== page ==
The Presidential Task Force on Project Economic Justice–In 1985, Center for Economic and Social Justice (CESJ) members initiated and mobilized bipartisan support for Congressional legislation which established the Presidential Task Force on Project Economic Justice under President Ronald Reagan. Project Economic Justice, which was first conceived in a strategy paper authored by CESJ, offered a revolutionary economic alternative to military solutions to regional conflicts in Central America and the Caribbean. Enacted as part of the International Security and Development Cooperation Act of 1985, this legislation created the first presidential task force to be totally funded with private donations and supported by both the U.S. Chamber of Commerce and the AFL-CIO. Former Ambassador to the Organization of American States and the European Community, The Hon. J. William Middendorf II, served as Chairman. CESJ’s president, Norman G. Kurland, served as deputy chairman.
The origins of the next radical economy is rooted in a tradition that has empowered people for centuries and is now making a comeback. A new feudalism is on the rise. While monopolistic corporations feed their spoils to the rich, more and more of us are expected to live gig to gig. But, as Nathan … Read More
Do firms with employee ownership (EO) programs exhibit greater employment stability in the face of economic downturns? In particular, are firms with EO programs less likely to lay off workers during negative shocks? In this article, we examine the relationship between EO programs and employment stability in the United States using longitudinal Form 5500‐CompuStat matched … Read More
The employee benefits of employee ownership are not fully studied. This case contributes to understanding how employee ownership may reduce gender and racial wealth gaps, build family well-being, and become a model for structuring opportunity for those traditionally left out of the economic mainstream.
The benefits of employee ownership as a strategy for achieving broad-based prosperity are well documented—but the growing field of impact investing has yet to fully recognize the key opportunity employee ownership presents for tackling economic inequality. In this Fifty by Fifty research brief, Mary Ann Beyster explores the existing landscape of employee ownership opportunities for … Read More
When Workers Become Owners Professors Joseph Blasi, Richard Freeman, and Douglas Kruse explain how sharing the ownership or profits of a company with workers can improve productivity, pay, and work life quality – all while reducing economic inequality. Bonus – Jump on the Bandwagon Professors Blasi, Freeman, and Kruse stay post-interview to discuss why trade unions, business schools, and … Read More
This paper by Jared Bernstein shows that employee ownership appears to have a small equalizing impact on wealth and wage distributions.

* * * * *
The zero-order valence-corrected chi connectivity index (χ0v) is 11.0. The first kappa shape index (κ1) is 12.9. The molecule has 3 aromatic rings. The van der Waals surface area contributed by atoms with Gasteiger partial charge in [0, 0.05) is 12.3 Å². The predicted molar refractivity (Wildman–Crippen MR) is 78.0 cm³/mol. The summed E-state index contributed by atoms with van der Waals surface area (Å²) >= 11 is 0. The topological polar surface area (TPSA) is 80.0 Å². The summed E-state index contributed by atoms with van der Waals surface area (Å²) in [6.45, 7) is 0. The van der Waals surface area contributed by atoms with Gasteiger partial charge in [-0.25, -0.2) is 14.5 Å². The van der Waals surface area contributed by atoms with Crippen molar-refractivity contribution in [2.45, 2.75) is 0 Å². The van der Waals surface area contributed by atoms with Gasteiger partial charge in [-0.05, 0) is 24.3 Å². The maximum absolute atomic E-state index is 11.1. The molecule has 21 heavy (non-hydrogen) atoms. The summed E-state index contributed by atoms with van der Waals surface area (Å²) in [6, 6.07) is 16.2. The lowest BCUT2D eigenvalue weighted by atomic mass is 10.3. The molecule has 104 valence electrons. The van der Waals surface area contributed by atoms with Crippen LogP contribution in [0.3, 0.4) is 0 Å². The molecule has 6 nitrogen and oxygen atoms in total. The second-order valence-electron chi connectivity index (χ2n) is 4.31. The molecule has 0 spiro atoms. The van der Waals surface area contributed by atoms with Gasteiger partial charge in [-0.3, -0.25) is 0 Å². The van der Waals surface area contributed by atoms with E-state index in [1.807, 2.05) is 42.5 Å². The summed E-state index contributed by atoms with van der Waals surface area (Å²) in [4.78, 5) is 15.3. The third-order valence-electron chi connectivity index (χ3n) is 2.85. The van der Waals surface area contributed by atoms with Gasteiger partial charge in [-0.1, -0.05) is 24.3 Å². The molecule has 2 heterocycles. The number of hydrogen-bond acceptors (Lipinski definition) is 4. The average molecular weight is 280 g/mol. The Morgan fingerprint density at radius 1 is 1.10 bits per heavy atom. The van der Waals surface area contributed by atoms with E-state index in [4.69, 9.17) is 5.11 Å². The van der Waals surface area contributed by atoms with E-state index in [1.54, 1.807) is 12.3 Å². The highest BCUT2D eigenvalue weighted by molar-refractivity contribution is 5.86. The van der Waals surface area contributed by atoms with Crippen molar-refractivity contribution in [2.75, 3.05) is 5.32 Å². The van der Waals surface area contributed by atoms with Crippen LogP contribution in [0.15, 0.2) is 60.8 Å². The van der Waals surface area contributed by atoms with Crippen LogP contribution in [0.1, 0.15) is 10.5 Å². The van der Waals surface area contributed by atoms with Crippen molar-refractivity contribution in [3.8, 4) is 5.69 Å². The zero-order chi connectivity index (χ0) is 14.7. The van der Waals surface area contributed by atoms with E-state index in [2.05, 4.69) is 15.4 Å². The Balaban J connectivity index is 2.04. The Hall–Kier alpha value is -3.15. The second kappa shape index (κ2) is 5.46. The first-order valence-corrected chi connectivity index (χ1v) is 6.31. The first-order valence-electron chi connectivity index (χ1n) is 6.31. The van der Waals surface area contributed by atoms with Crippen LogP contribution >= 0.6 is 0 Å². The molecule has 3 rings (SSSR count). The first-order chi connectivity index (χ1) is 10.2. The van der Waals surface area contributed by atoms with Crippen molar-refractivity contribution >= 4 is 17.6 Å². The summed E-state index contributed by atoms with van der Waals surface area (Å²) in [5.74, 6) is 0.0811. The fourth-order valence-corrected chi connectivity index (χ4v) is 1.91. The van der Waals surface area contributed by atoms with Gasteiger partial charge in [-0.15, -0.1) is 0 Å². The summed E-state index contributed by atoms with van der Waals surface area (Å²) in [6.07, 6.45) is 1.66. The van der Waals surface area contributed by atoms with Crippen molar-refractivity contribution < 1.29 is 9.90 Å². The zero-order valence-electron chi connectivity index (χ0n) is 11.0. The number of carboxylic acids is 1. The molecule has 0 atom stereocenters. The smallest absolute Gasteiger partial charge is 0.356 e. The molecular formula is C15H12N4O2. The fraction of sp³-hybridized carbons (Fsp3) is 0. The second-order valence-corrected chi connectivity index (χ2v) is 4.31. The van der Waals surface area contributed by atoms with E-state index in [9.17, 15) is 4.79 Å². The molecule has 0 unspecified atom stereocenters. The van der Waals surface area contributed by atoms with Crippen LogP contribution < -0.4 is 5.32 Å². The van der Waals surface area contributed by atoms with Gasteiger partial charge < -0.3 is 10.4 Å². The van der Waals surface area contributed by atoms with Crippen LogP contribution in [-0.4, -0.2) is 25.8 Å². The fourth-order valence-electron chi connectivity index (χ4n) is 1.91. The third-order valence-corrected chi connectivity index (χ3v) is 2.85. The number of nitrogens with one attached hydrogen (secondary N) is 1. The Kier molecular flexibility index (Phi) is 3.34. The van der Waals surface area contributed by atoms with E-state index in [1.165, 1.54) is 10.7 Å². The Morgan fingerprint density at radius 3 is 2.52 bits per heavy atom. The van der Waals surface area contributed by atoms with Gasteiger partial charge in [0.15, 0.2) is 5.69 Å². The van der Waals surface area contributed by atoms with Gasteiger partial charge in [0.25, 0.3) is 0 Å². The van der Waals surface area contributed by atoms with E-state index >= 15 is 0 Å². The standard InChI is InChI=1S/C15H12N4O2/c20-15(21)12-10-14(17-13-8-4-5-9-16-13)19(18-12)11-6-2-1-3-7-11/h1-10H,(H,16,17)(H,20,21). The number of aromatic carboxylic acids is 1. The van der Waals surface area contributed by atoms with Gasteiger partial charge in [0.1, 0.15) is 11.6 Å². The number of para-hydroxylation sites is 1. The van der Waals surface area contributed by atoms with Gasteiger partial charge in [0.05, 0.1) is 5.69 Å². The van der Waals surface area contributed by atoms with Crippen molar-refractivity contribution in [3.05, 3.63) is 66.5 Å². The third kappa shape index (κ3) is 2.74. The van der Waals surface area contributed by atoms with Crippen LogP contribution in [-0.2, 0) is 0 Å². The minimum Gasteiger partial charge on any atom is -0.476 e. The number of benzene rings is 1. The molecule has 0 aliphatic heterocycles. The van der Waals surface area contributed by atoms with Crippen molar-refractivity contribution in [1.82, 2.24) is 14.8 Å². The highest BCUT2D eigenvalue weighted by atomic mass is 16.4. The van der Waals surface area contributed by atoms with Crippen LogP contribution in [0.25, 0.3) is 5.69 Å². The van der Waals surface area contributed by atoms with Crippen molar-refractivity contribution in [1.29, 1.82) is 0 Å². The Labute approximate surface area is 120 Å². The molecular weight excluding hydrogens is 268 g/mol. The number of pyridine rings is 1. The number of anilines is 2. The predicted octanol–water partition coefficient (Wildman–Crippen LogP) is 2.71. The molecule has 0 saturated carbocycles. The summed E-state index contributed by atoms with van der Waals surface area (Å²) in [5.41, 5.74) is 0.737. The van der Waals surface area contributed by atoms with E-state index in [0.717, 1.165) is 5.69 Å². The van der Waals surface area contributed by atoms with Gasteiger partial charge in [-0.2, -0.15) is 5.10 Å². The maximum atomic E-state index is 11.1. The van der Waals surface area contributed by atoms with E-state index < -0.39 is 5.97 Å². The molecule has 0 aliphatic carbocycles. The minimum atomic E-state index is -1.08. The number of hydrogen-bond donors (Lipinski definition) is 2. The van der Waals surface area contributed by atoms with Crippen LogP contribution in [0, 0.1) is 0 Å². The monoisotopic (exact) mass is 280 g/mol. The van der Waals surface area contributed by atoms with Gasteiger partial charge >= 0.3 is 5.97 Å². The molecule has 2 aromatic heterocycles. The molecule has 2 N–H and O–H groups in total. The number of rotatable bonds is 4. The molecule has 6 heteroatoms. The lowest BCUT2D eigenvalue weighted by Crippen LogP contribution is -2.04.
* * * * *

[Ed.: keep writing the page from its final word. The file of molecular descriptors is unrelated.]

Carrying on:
Can We Do It Ourselves focuses on economic philosophy with an emphasis on the concept of economic democracy. The film helps viewers understand the difference between a market economy in which consumer demand drives a company’s supply of goods and services, and a capitalist economy in which private owners control production and hold a right to … Read More
The Economics of Cooperative Enterprises is designed as a challenging integrative experience course for undergraduates. Students will be asked to retrospectively analyze their experiences as workers and consumers, evaluating the impact of organizational forms and industry structure. How do cooperative enterprises (including those on campus such as the People’s Market, Earthfoods, and Campus Design and … Read More
Even the rich are admitting that inequality is bad for business…
In Collective Courage, Jessica Gordon Nembhard chronicles African American cooperative business ownership and its place in the movements for Black civil rights and economic equality. Not since W. E. B. Du Bois’s 1907 Economic Co-operation Among Negro Americans has there been a full-length, nationwide study of African American cooperatives. Collective Courage extends that story into the twenty-first century. Many of … Read More
Ownership and decision-making are key issues in the economic restructuring taking place as economies struggle to emerge from the Great Recession, and technological change and globalization continue to place new demands on workers and firms. Corporate, labor, and policy leaders are increasingly recognizing the potential role of employee ownership, cooperatives, profit sharing, and other ways … Read More
In the wake of the 2010 Massey mining disaster in West Virginia, the author asks whether employee ownership could improve workplace safety, and how such cooperatives might serve as a model for an alternative form of capitalism based on the sustainable use of natural and human resources.
How could the managing director maintain the firm’s cooperative structure, address the nutritional needs of all Indians, make use of emerging technology, and navigate the country’s dairy policies in the coming years?